Trade shows attract a diverse crowd.

As a seller, you’ll want to know how to adjust your tactics to fit each type of trade show goer. Just as you wouldn’t speak to your grandma the way you talk to your buddy, you don’t want to make the mistake of having the same generic approach to all the attendees at a trade show.

Get to know the 5 people you’ll meet at trade shows before you attend your next convention.


The Conversationalist

The conversationalist starts off by appearing vaguely interested in your booth, but quickly turns the conversation into a therapy session.

This is a person who just loves to talk.

Conversationalists don’t need much encouraging to keep on chatting. They can cut into your ROI if you don’t take control of the conversation quickly. Use what they’ve said as leeway to introduce how your product or service can be of benefit to them.

If you can’t find a way to steer the conversation in your favor, then wrap it up by saying, “It was great meeting you. I hope you enjoy the rest of the show.” Hopefully they’ll take the hint and move on.


The Freebie Hunter

A true trade show classic: the freebie hunter.

The freebie hunter is in it to win it. As soon as they approach your booth, their eyes start scanning for giveaways and promotional items. Most freebie hunters will politely respond to your inquires while subtly perusing your assortment of pens, cozies, and other logoed items. Once they take their fill, they’ll excuse themselves and head over to the next booth.

Everyone loves free stuff, so you’ll likely encounter herds of freebie hunters. To combat their onslaught, put the more valuable goodies behind the booth or in a box where probing eyes can’t see and save them for your qualified leads.


The Time Waster

When trade shows feature sessions, seminars, or workshops, then you can bet you’ll come across a few time wasters.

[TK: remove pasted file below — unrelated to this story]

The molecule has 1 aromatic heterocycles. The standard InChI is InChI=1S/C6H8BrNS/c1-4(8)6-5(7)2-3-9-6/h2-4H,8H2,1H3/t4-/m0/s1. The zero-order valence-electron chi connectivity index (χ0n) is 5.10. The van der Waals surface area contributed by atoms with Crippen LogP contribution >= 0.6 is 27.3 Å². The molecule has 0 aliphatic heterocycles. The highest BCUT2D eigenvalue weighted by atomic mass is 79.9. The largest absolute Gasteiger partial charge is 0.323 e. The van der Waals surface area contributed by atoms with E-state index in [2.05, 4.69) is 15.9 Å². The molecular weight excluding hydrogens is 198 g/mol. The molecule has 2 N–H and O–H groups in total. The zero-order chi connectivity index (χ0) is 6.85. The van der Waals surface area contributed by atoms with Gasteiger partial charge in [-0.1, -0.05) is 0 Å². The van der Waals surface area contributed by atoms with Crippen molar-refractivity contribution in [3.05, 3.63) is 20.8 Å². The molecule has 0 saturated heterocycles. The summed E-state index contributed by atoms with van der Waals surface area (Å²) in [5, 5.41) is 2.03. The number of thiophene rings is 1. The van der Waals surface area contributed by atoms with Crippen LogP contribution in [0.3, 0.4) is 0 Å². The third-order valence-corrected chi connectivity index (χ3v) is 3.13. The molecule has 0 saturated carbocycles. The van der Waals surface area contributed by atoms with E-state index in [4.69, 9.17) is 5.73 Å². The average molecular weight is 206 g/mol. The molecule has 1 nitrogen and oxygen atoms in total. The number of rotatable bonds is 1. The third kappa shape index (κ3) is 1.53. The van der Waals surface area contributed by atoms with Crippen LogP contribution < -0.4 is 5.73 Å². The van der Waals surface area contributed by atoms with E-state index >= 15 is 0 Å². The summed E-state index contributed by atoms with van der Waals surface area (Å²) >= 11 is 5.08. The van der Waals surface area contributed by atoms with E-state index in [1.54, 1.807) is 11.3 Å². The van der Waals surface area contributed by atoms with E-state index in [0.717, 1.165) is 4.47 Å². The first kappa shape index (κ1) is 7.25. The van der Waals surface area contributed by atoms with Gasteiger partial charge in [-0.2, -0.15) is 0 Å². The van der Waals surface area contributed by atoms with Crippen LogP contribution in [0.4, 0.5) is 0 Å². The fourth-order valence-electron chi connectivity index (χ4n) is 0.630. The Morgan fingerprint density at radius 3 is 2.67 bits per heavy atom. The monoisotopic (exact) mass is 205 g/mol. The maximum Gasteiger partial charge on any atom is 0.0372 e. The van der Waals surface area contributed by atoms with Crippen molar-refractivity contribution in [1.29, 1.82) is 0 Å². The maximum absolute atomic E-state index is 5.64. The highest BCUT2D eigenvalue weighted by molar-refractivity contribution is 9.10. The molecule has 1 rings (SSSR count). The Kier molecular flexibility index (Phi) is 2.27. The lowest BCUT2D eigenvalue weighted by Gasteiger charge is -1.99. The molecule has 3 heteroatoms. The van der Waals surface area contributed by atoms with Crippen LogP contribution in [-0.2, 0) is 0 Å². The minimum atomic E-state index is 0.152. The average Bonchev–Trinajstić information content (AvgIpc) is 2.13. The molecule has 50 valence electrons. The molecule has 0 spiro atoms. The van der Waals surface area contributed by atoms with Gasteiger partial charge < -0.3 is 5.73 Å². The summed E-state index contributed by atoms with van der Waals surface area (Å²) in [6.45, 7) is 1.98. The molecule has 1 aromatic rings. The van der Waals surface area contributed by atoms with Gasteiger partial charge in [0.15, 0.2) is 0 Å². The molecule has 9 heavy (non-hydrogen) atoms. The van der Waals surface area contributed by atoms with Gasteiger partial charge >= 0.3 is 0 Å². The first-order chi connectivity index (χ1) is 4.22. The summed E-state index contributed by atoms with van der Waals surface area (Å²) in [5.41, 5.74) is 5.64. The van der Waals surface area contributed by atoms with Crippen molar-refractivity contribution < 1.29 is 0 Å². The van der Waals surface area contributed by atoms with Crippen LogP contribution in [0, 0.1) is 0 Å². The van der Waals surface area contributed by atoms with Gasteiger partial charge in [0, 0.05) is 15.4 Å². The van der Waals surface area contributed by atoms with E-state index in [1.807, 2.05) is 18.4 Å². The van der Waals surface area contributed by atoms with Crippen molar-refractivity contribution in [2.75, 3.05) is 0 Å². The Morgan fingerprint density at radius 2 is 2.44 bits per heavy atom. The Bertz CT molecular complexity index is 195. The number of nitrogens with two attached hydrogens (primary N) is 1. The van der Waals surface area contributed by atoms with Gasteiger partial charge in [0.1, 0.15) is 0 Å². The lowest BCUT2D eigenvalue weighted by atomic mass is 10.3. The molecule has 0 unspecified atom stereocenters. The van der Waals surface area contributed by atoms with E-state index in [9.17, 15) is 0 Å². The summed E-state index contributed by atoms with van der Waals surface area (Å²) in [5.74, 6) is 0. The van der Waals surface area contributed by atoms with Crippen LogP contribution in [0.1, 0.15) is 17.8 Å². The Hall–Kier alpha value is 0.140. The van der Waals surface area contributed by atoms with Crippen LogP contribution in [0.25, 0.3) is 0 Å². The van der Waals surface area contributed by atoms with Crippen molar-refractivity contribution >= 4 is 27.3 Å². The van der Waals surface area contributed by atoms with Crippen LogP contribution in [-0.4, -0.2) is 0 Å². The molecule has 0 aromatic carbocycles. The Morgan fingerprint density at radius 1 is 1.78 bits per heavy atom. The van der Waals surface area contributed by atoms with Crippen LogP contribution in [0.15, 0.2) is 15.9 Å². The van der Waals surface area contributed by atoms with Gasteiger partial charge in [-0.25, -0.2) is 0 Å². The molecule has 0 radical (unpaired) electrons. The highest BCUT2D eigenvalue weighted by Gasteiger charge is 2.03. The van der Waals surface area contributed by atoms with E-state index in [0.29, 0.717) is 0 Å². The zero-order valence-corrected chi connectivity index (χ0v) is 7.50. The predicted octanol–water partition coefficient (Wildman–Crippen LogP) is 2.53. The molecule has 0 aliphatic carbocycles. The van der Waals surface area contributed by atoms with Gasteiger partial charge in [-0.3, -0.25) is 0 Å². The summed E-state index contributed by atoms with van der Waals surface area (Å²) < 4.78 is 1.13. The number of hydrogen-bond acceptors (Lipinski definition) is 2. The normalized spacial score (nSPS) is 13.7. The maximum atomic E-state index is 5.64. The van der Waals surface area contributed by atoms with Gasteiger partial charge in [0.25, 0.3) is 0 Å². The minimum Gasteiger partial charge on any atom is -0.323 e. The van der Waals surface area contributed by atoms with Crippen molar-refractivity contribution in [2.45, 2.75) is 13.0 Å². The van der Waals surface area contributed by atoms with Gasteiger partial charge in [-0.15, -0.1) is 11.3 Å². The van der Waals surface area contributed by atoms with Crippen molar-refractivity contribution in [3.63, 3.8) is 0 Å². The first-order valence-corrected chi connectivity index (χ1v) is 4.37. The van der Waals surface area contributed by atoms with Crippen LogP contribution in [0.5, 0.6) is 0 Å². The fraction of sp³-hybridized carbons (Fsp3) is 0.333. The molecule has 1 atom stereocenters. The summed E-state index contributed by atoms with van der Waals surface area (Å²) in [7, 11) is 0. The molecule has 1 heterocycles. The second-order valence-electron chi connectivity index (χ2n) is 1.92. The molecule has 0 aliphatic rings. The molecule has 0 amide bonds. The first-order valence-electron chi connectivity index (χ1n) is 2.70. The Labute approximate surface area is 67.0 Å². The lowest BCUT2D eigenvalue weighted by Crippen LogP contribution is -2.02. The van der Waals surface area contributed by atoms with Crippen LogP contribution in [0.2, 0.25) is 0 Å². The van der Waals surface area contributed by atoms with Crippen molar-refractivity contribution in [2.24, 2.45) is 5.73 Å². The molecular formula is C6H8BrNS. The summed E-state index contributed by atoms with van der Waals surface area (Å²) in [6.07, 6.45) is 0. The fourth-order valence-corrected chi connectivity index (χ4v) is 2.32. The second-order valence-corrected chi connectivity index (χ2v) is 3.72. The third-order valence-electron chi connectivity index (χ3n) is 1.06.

Time wasters are the free floaters you see meandering around the trade show. They’re the ones that walk by with their hands in their pockets and lazily look over your booth before moving on.

Normally time wasters aren’t interested in what you’re selling and will resist your attempts to talk. Their main purpose is to catch the sessions and speakers that piqued their interest, so getting them attracted to your products and services can be challenging.

The best way to engage a time waster is by asking them what session or speaker they came to see. Keep the conversation focused on their interests so they relax and talk freely, then find a way to tie your products or services into the flow of your conversation. Bringing up your products or services halfway through a conversation will feel natural, and you’ll have already formed an advantageous bond with them, so they’ll most likely stick around to hear you out.


The Antagonist

Unless you’re exhibiting at a hole-in-the-wall convention, chances are you’ll come across the trade show antagonist—AKA, your competitor.

Of the 5 people you’ll meet at trade shows, your competitor can be the most intimidating.

When Mr. Rival from three booths down swings by your setup, be confident in what you’re selling and engage in a friendly conversation with him. Use that moment as an opportunity to make connections with other people in your market. You may learn a thing or two from them.

Also, consider browsing the competition’s booth yourself. Pay attention to the way they market themselves, how they push their products or services, and how attendees respond to their tactics. Checking out your competition during the trade show is an easy way to improve your convention finesse.


The Potential Client

Finally—the whole reason for exhibiting at trade shows: the potential client.

Potential clients are the bread and butter of trade shows. You can distinguish them by their attentiveness and intelligent questions.

When a potential client stops by your booth, build a rapport with them, whip out your back-booth freebies, and talk about your products or services with genuine enthusiasm.

Remember to get their contact information before they leave. At the end of the day, add them on LinkedIn and let them know you enjoyed meeting them. You want to leave a lasting impression. Otherwise, you’ll be just another face among the competition.

The End of the Road

Now that you have a better understanding of the 5 people you’ll meet at trade shows, use that knowledge to your advantage.

Most importantly, be confident in your product or service. Consumers will feel your hesitancy if you’re not. The best way to sell your product at trade shows is by believing in the product yourself.